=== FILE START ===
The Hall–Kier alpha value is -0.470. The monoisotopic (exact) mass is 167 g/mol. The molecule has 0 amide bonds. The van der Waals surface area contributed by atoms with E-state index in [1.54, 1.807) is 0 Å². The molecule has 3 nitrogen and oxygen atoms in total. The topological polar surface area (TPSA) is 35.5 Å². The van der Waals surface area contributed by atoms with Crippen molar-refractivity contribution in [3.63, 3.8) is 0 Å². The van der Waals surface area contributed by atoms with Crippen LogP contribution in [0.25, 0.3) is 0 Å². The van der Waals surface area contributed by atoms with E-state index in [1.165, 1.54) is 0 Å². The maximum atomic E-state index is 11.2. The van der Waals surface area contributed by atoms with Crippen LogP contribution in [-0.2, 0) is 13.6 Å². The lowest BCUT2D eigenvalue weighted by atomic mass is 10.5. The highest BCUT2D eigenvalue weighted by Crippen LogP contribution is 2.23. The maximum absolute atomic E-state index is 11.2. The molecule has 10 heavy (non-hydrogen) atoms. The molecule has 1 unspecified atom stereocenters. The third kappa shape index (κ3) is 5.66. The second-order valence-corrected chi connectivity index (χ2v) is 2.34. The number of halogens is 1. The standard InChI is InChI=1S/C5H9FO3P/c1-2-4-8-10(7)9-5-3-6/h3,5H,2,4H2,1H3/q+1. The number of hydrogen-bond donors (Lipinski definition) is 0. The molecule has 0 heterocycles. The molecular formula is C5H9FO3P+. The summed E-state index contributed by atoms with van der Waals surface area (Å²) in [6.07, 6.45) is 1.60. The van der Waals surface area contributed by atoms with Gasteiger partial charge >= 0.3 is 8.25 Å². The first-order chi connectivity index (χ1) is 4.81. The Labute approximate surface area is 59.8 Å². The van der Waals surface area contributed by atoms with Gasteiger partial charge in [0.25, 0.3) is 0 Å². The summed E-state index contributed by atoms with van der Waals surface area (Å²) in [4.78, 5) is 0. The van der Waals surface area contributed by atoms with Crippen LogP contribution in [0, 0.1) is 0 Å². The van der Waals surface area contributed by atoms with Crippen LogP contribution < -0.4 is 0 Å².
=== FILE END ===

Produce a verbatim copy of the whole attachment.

The Hall–Kier alpha value is -0.470. The monoisotopic (exact) mass is 167 g/mol. The molecule has 0 amide bonds. The van der Waals surface area contributed by atoms with E-state index in [1.54, 1.807) is 0 Å². The molecule has 3 nitrogen and oxygen atoms in total. The topological polar surface area (TPSA) is 35.5 Å². The van der Waals surface area contributed by atoms with Crippen molar-refractivity contribution in [3.63, 3.8) is 0 Å². The van der Waals surface area contributed by atoms with Crippen LogP contribution in [0.25, 0.3) is 0 Å². The van der Waals surface area contributed by atoms with E-state index in [1.165, 1.54) is 0 Å². The maximum atomic E-state index is 11.2. The van der Waals surface area contributed by atoms with Crippen LogP contribution in [-0.2, 0) is 13.6 Å². The lowest BCUT2D eigenvalue weighted by atomic mass is 10.5. The highest BCUT2D eigenvalue weighted by Crippen LogP contribution is 2.23. The maximum absolute atomic E-state index is 11.2. The molecule has 10 heavy (non-hydrogen) atoms. The molecule has 1 unspecified atom stereocenters. The third kappa shape index (κ3) is 5.66. The second-order valence-corrected chi connectivity index (χ2v) is 2.34. The number of halogens is 1. The standard InChI is InChI=1S/C5H9FO3P/c1-2-4-8-10(7)9-5-3-6/h3,5H,2,4H2,1H3/q+1. The number of hydrogen-bond donors (Lipinski definition) is 0. The molecule has 0 heterocycles. The molecular formula is C5H9FO3P+. The summed E-state index contributed by atoms with van der Waals surface area (Å²) in [6.07, 6.45) is 1.60. The van der Waals surface area contributed by atoms with Gasteiger partial charge >= 0.3 is 8.25 Å². The first-order chi connectivity index (χ1) is 4.81. The Labute approximate surface area is 59.8 Å². The van der Waals surface area contributed by atoms with Gasteiger partial charge in [0.25, 0.3) is 0 Å². The summed E-state index contributed by atoms with van der Waals surface area (Å²) in [4.78, 5) is 0. The van der Waals surface area contributed by atoms with Crippen LogP contribution in [0, 0.1) is 0 Å². The van der Waals surface area contributed by atoms with Crippen LogP contribution < -0.4 is 0 Å².